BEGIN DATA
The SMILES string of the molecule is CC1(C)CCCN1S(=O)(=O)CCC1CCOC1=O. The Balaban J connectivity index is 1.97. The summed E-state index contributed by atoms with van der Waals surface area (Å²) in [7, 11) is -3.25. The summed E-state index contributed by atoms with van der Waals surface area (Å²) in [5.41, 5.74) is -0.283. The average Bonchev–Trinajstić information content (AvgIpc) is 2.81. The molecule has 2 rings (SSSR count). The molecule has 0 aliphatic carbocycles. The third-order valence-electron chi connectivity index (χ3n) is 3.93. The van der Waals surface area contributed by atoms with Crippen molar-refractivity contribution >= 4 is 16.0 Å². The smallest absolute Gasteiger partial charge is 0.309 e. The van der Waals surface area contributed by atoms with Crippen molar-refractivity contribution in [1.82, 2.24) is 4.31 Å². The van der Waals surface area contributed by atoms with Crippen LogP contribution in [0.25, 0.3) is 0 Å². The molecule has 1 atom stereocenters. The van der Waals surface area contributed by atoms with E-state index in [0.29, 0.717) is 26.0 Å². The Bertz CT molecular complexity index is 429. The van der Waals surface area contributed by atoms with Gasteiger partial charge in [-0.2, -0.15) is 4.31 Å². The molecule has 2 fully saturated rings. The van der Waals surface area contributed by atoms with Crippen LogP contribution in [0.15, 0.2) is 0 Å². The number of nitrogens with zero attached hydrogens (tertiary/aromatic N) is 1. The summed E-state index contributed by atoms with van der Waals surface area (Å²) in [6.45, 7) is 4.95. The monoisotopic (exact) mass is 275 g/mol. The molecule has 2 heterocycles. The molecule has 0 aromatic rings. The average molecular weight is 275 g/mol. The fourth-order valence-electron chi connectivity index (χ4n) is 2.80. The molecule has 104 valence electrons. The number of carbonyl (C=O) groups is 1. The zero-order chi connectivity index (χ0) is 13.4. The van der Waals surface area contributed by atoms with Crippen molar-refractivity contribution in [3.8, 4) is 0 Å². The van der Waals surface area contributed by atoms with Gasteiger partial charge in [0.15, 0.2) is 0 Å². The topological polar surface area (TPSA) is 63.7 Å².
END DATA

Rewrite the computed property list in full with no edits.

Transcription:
The SMILES string of the molecule is CC1(C)CCCN1S(=O)(=O)CCC1CCOC1=O. The Balaban J connectivity index is 1.97. The summed E-state index contributed by atoms with van der Waals surface area (Å²) in [7, 11) is -3.25. The summed E-state index contributed by atoms with van der Waals surface area (Å²) in [5.41, 5.74) is -0.283. The average Bonchev–Trinajstić information content (AvgIpc) is 2.81. The molecule has 2 rings (SSSR count). The molecule has 0 aliphatic carbocycles. The third-order valence-electron chi connectivity index (χ3n) is 3.93. The van der Waals surface area contributed by atoms with Crippen molar-refractivity contribution >= 4 is 16.0 Å². The smallest absolute Gasteiger partial charge is 0.309 e. The van der Waals surface area contributed by atoms with Crippen molar-refractivity contribution in [1.82, 2.24) is 4.31 Å². The van der Waals surface area contributed by atoms with Crippen LogP contribution in [0.25, 0.3) is 0 Å². The molecule has 1 atom stereocenters. The van der Waals surface area contributed by atoms with E-state index in [0.29, 0.717) is 26.0 Å². The Bertz CT molecular complexity index is 429. The van der Waals surface area contributed by atoms with Gasteiger partial charge in [-0.2, -0.15) is 4.31 Å². The molecule has 2 fully saturated rings. The van der Waals surface area contributed by atoms with Crippen LogP contribution in [0.15, 0.2) is 0 Å². The number of nitrogens with zero attached hydrogens (tertiary/aromatic N) is 1. The summed E-state index contributed by atoms with van der Waals surface area (Å²) in [6.45, 7) is 4.95. The monoisotopic (exact) mass is 275 g/mol. The molecule has 2 heterocycles. The molecule has 0 aromatic rings. The average molecular weight is 275 g/mol. The fourth-order valence-electron chi connectivity index (χ4n) is 2.80. The molecule has 104 valence electrons. The number of carbonyl (C=O) groups is 1. The zero-order chi connectivity index (χ0) is 13.4. The van der Waals surface area contributed by atoms with Crippen molar-refractivity contribution in [3.8, 4) is 0 Å². The van der Waals surface area contributed by atoms with Gasteiger partial charge in [0.15, 0.2) is 0 Å². The topological polar surface area (TPSA) is 63.7 Å².